This arcade platform was well known from the arcade coin-op machines which consists of 50 levels in total in which you must destroy the balloons that bounce around the playfield. Developed by Mitchell Corp and published by Ocean, Pang was converted in 1990 for the ST, Amiga (OCS), Amstrad CPC, Amstrad CPC+, Spectrum ZX, Commodore 64. The Atari ST version comes in one disc.
Story/Gameplay: In this game, you play either alone or in Two Players mode with a friend. You travel across the world and you main cause is to shoot and vanish them from the screen all bouncing bubbles before they come falling down on top of your helpless sprite. Your main weapon is a wire shooter which can be upgraded through various bonuses. You may also use a laser gun (as a bonus) to burst bubbles. Other bonuses are the time freezer clock, the shield, double wire and more. You can run along the horizontal platforms and up or down any ladders that may be nearby. Sometimes you see some cute foes like owls or lobsters passing through your screen and you must shoot them. Gameplay is fantastic and addictive, especially when you play along with a friend. Note also that the game is set against clock, and as you progress the time limit...decreases! There are 50 levels in total, most of which feature famous pieces of scenery from different countries (such as Athenian Acropolis, Statue of Liberty, Mount Kilimanjaro etc). Pang is one of the best arcade platforms conversions ever made on the 8 and 16 bits.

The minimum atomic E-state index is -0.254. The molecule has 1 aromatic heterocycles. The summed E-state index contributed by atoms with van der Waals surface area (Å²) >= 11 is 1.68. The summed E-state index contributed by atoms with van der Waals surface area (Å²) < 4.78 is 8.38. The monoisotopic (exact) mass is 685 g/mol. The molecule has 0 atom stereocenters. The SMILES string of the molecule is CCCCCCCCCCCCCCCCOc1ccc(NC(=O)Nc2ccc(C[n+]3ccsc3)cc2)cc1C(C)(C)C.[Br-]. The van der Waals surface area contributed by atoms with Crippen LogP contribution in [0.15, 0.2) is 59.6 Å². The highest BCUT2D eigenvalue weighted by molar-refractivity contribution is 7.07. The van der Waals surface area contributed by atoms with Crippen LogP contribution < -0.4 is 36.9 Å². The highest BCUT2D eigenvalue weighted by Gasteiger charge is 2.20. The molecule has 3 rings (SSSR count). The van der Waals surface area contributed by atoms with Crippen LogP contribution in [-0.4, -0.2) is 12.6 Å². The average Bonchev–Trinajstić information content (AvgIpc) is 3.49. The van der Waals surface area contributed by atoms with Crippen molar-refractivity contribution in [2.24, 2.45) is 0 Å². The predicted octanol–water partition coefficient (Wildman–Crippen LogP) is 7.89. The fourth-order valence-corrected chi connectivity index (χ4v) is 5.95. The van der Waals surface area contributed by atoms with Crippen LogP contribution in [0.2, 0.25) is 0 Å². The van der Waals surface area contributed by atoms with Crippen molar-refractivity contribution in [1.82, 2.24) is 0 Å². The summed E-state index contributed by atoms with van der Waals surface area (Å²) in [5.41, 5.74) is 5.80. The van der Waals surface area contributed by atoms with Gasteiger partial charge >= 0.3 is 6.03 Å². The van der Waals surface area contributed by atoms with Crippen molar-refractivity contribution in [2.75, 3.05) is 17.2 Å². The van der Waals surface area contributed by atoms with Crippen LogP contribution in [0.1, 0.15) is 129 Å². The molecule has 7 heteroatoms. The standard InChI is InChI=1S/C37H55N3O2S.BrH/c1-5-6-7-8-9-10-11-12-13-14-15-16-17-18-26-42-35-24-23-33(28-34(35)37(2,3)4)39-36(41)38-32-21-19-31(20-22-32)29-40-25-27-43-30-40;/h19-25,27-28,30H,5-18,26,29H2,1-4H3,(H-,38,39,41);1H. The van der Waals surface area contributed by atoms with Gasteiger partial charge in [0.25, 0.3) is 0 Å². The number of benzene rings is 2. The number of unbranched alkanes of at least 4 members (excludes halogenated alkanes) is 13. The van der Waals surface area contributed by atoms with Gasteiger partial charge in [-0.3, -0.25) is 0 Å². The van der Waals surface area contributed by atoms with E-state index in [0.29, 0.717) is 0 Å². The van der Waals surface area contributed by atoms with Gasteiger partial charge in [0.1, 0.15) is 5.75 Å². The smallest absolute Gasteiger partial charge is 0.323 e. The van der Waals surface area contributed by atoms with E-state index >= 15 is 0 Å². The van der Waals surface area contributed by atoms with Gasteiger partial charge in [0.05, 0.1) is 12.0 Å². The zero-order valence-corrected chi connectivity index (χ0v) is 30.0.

Graphics/Sound: Technically the ST version (along with the Amiga) is almost the same as the original coin-op although it uses fewer colors on screen. Characters and graphics are colorful and cute while it offers colorful backdrops that are well drawn and add to the game's cute appeal. Sprites move fast too which makes the game very playable although its difficulty (i.e. when too many platforms appear on screen and thus, hrd to avoid bubbles) Soundwise, the in-game tunes are nice and close to the original while the pop sounds as the bubbles burst nearby are rather annoying after a while.
In-game music sample:
Some videos belong to retroshowcase.com (indicated); others not
CPU: Motorola 68000 16/32bit at 8mhz. 16 bit data bus/32 bit internal/24-bit address bus. MEMORY: RAM 512KB (1MB for the 1040ST models) / ROM 192KB GRAPHICS: Digital-to-Analog Converter of 3-bits, eight levels per RGB channel, featuring a 9-bit RGB palette (512 colors), 320x200 (16 color), 640x200 (4 color), 640x400 (monochrome). With special programming techniques could display 512 colors on screen in static images. SOUND: Yamaha YM2149F PSG "Programmable Sound Generator" chip provided 3-voice sound synthesis, plus 1-voice white noise mono PSG. It also has two MIDI ports, and support mixed YM2149 sfx and MIDI music in gaming (there are several games supported this).